Central Park engagement photos are some of my favorite to capture as an engagement photographer in NYC. The choice of locations and backgrounds are virtually endless. You can have a range of natural scenery paired with the beautiful skylines of Manhattan on every corner. There is so much diversity in style and feel as you move through the park. Central Park is one of my most requested locations in the city for engagement photos.
For engagement photo locations in Central Park, I usually suggest starting the photoshoot at the Bethesda Terrace & Fountain as it is easy to get to and is one of the most iconic locations in the park. From there, we can make sure to grab photos at all of the awesome spots nearby, like the Bow Bridge, The Central ParkBoathouse, The Mall and a few other spots that I love.
The epic archways, the encaustic tile mosaics, the stone staircases, and the musicians & performers make The Bethesda Terrace Arcade one of the most romantic NYC engagement photo locations in Central Park. Bethesda Terrace is exactly in the middle of the park and is easily accessed from 70th street on either side. Just walk straight in and you'll se it!
Between the Bethesda Terrace Arcade and the Central Park Lake is the Bethesda Fountain. Gorgeous in the spring, summer, and fall when the Lily pads grow wildly. They empty the fountain in the winter time.
20 acres of picturesque lake lined with trees. The Lake was once nothing more than a swamp until its opening in 1858. Until 1950, the Lake was open for ice-skating in the winter months and boating in the summers. It is only open for boating nowadays.
One of my favorite locations in the park at sunrise or sunset is the Bow Bridge. This 60-foot bridge is stunning. When looking out over the lake from the Bethesda Fountain area, it’s the bridge just to the left. It has been featured in many movies and is usually a must if you’re doing your engagement photos in this part of the park.
The Central Park Boathouse, officially named The Loeb Boathouse, opened in 1954 as a place to store the rowboats. The Central Park Boathouse has evolved into a landmark restaurant as well as wedding venue. True to its name, rowboats have been drifting about for over 150 years from this landing. A perfect way to enjoy one of life’s simplest activities on a beautiful day. They offer 100 rowboats for renting and the fee is $15 per hour (cash only + a $20 cash deposit) with $4 for each additional 15 minutes of boat time.
The Central Park Mall, with its gorgeous tree-lined walkway leads right to the Bethesda Terrace and runs right through the center of the park from 66th street to 72nd street. The Mall was specifically designed to accommodate horse carriages as they passed through. On either side, you’ll see the protected American Elms providing the tree cover for the passageway.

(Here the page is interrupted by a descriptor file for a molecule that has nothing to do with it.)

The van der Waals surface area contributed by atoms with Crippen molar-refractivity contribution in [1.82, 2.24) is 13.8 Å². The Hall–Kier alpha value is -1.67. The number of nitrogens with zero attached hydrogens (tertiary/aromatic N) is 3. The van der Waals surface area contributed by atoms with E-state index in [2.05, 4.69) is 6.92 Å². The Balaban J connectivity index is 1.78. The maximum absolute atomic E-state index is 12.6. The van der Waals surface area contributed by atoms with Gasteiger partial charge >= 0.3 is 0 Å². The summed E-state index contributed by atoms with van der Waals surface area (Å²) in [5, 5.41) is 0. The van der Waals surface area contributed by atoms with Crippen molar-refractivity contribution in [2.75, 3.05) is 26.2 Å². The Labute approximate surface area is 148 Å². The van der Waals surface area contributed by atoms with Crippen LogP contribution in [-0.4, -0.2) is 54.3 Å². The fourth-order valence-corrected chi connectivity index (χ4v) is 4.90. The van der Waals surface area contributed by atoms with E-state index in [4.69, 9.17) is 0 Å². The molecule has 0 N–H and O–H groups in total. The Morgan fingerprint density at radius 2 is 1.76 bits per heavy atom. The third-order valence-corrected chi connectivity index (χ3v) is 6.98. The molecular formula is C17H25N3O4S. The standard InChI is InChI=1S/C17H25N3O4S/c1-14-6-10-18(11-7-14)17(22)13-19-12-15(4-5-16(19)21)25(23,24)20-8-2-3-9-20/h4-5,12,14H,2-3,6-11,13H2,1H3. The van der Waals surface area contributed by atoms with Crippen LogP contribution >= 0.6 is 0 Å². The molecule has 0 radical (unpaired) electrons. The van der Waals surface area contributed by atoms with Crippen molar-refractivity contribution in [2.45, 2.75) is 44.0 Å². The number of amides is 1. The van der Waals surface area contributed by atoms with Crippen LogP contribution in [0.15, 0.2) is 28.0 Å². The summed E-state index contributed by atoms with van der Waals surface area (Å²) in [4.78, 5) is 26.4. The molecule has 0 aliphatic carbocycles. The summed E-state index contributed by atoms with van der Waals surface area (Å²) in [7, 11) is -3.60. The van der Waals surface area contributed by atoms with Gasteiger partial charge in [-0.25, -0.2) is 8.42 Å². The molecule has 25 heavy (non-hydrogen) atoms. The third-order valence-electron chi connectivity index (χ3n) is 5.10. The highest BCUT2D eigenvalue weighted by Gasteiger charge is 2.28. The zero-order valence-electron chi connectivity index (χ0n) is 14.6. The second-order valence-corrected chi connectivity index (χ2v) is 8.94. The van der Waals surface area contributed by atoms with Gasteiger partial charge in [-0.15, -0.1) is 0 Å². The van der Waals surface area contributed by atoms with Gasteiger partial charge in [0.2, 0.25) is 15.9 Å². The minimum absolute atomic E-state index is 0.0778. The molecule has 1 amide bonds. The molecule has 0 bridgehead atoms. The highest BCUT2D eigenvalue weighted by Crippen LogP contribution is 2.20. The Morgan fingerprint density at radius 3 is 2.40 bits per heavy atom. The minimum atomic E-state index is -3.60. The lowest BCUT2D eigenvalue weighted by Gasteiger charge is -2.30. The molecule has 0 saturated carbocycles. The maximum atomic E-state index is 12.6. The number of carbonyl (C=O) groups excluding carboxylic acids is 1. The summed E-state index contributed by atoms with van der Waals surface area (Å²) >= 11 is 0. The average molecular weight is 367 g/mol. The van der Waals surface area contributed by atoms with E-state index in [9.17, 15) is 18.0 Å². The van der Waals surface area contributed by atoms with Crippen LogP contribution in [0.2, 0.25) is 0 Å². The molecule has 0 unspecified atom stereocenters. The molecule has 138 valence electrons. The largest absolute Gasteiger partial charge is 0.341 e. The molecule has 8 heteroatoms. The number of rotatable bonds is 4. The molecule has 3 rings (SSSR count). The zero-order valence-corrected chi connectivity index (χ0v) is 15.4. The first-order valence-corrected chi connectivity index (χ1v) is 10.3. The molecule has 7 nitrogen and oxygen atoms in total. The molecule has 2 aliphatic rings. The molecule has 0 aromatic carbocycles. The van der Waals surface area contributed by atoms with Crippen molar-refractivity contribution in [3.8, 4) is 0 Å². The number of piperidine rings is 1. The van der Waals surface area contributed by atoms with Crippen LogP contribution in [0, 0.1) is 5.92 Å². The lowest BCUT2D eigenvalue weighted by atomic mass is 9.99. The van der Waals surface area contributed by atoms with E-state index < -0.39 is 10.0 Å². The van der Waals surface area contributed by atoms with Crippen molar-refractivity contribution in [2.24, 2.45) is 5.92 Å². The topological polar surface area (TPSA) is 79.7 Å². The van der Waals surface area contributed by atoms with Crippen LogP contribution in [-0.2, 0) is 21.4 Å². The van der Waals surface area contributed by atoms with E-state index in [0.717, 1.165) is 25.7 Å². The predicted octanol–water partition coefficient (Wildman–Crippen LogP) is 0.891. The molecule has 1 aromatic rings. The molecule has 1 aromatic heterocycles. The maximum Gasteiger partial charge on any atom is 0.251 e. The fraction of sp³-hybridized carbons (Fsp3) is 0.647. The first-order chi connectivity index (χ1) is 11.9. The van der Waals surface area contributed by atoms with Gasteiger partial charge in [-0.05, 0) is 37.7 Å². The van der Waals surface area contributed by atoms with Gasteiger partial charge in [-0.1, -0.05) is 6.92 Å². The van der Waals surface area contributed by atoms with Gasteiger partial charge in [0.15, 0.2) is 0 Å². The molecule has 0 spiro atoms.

My favorite bridge to photograph throughout the different seasons is the Gapstow Bridge. Suspended over the Pond in the southeast corner of the Park, this bridge boasts a lush foreground set against the skyline of iconic buildings of Central Park South.
Also known as Bridge No. 28, Gothic Bridge is one of the parks three reservoir bridges. Designed in 1864 in a Neo-gothic design, the bridge extends over the bridle path between the northern reservoir and the tennis courts. Being a bit more secluded and out of the way, it makes for a great location.
Pinebank Arch is one of five remaining original cast-iron bridges in central park.
A bit less-frequented location of the park, Shakespeare's Garden is the perfect spot for a quieter location for engagement photos. Due to it’s romantic atmosphere, the garden is also a great spot for an intimate wedding ceremony or elopement. The wooden stairs lead you you up to the Belvedere Castle.
Belvedere means beautiful view in Italian. I'd say that's a very fitting description for the little gem that is Belvedere Castle. From the two balconies you can have panoramic views of the Delacorte Theater, The Great Lawn, The Turtle Pond and the Ramble. The castle is also a gorgeous backdrop itself from across the pond.
The Conservatory Garden, located in the north east side of the park on 105th Street & Fifth Ave., this 6-acre formal garden is an oasis inside of an oasis. The wrought iron Vanderbilt Gate was made in Paris in 1894 and just beyond you’ll find Gardens in the style of French, English, and Italianate.
The Ramble is 38 gorgeous acres of winding, maze-like trails near the Bethesda Terrace between 73rd & 78th streets.
The Central Park Reservoir, officially named Jacqueline Kennedy Onassis Reservoir, was built in 1862 and is famed for its 1.58 mile running track that encircles it. This reservoir holds over a billion gallons of water. On the south-west corner of the Reservoir is a little path lined with cherry blossom trees. One of my favorite places in the springtime.
This exposed mound, Umpire Rock lies beneath 90% of New York City & is around 450 million years old. The summit offers great views of the midtown Manhattan skyline & the famed Essex House sign.
Named for the cherry trees that bloom in the spring, Cherry Hill is a gentle slope overlooking the Lake.
Feeling like you want to be in the Adirondacks? Well that’s possible in the North Woods. I think this area of the park is the most secluded and peaceful and is a wildlife oasis.
Hearnshead is a rocky promontory that juts out into the lake, a great location for a bit of nature with the Central Park South skyline to the south. Be ready to climb a bit and to wait for the best spot. Worth it.
One of my personal favorite places in the park, the Dene Slope is full of diverse blooms and a rustic path.